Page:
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Jurisprudence Legal Theories of Law.

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Presentation on theme: "Jurisprudence Legal Theories of Law."— Presentation transcript:

1 Jurisprudence Legal Theories of Law

2 Jurisprudence is the study of law and legal philosophy
Mainly deals with legal theories of law

3 Natural Law This is the oldest theory of law, dating to ancient times.
Essential arguments: There is an ultimate “law” or moral system which transcends (go beyond) humanly created law This law is eternal and unchanging Positive (written) law is said to be an imperfect reflection of the natural law The natural law is understood to be a standard from which to evaluate positive law When natural and positive law do not correspond, positive law is said to be an “unjust law”

4 Key Natural Law Theorists
Thomas Aquinas ( ) Aristotle ( BC) Cicero ( BC)

5 Two “Schools” of Natural Law
Theological School Holds that created universe consists not only of material substance, but also a moral order God is the author of this moral order, or “natural law” Secular School Product of Englightment Maintained the idea of transcendent, eternal moral law Rejected God as creator of law; rather, moral law is simply part of human nature Moral principles are understood through development of reason

6 Evaluation of Natural Law
Troublesome issues: How can we verify these moral principles? How can we know the nature of human nature? How do we account for wide variation in moral precepts held by different cultures and across time? Has been argued that natural law theory is inherently conservative Responses from a natural law theorist Moral principles are not subject to positivistic empirical verification This does not mean that such a reality does not exist; merely that we are not using the right tools Wide variation is accounted for by fact that all positive law and custom itself is an imperfect reflection of natural law Can be argued that natural law actually facilitates radical change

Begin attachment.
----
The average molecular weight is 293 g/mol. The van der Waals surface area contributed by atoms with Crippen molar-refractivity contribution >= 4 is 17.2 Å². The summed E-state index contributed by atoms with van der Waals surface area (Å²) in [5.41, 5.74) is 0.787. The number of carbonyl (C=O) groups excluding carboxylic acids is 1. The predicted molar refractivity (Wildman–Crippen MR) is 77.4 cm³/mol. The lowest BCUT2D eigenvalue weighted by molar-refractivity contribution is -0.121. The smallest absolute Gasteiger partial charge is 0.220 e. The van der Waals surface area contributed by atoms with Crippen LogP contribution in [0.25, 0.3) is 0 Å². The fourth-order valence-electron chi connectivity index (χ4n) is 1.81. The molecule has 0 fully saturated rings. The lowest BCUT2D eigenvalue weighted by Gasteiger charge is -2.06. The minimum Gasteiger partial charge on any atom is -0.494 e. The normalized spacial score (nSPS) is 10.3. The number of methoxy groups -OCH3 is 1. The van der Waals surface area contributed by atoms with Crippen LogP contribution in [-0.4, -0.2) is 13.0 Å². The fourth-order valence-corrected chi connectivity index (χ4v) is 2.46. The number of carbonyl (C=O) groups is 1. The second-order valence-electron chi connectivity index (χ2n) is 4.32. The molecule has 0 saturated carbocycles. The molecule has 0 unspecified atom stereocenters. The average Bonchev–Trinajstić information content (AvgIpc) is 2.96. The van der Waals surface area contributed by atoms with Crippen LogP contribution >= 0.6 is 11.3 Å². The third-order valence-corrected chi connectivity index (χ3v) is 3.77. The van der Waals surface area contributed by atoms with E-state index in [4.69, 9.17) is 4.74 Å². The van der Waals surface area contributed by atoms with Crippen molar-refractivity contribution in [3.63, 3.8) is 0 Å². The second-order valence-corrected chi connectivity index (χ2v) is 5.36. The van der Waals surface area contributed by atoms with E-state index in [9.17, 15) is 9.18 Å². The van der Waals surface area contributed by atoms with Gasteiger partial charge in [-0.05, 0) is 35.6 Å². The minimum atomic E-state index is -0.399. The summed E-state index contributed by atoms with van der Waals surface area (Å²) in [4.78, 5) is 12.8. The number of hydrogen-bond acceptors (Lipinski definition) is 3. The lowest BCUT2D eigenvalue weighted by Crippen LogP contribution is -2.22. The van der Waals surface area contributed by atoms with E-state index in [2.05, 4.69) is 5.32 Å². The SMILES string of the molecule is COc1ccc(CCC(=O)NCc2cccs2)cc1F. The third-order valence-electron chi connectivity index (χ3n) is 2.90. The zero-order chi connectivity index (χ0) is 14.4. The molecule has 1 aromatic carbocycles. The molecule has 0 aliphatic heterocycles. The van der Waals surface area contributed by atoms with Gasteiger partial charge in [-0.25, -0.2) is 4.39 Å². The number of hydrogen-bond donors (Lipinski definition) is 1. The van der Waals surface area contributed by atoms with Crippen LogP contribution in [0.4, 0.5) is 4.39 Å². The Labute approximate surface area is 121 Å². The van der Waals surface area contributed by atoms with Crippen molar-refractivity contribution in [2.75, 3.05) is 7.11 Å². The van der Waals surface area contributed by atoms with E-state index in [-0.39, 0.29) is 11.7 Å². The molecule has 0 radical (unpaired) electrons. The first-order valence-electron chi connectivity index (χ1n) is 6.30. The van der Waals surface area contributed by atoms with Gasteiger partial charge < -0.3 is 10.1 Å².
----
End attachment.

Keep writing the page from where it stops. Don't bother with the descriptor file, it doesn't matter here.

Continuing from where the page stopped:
7 Legal Formalism Focused exclusively on the positive (formal) law
Essentially regards the law as “amoral” Law is seen as a closed system of rules Explanation for how or why rules exist is framed within the context of the legal system itself Legal education today is primarily influenced by legal formalism

8 Key Legal Formalists John Austin ( ) Hans Kelsen ( )

9 Evaluation of Legal Formalism
Troubling issues: No legal system exists in a vacuum; hence cannot fully understand law by focusing only on the law itself Cannot account for legal change Inherently conservative Response from a legal formalist Legal formalism is a practical approach to law Resulted in consistency in sentencing and other legal decisions

10 Cultural and Historical Schools
Marks the beginning of the recognition of wider social forces operative in law Law is explained in the context of immediate cultural and historical milieu of specific legal systems Typically, law is explained as a formalization of a “common conscience”, which itself developed out of custom and habit Historically, law and legal evolution reflects an evolution taking place in the larger society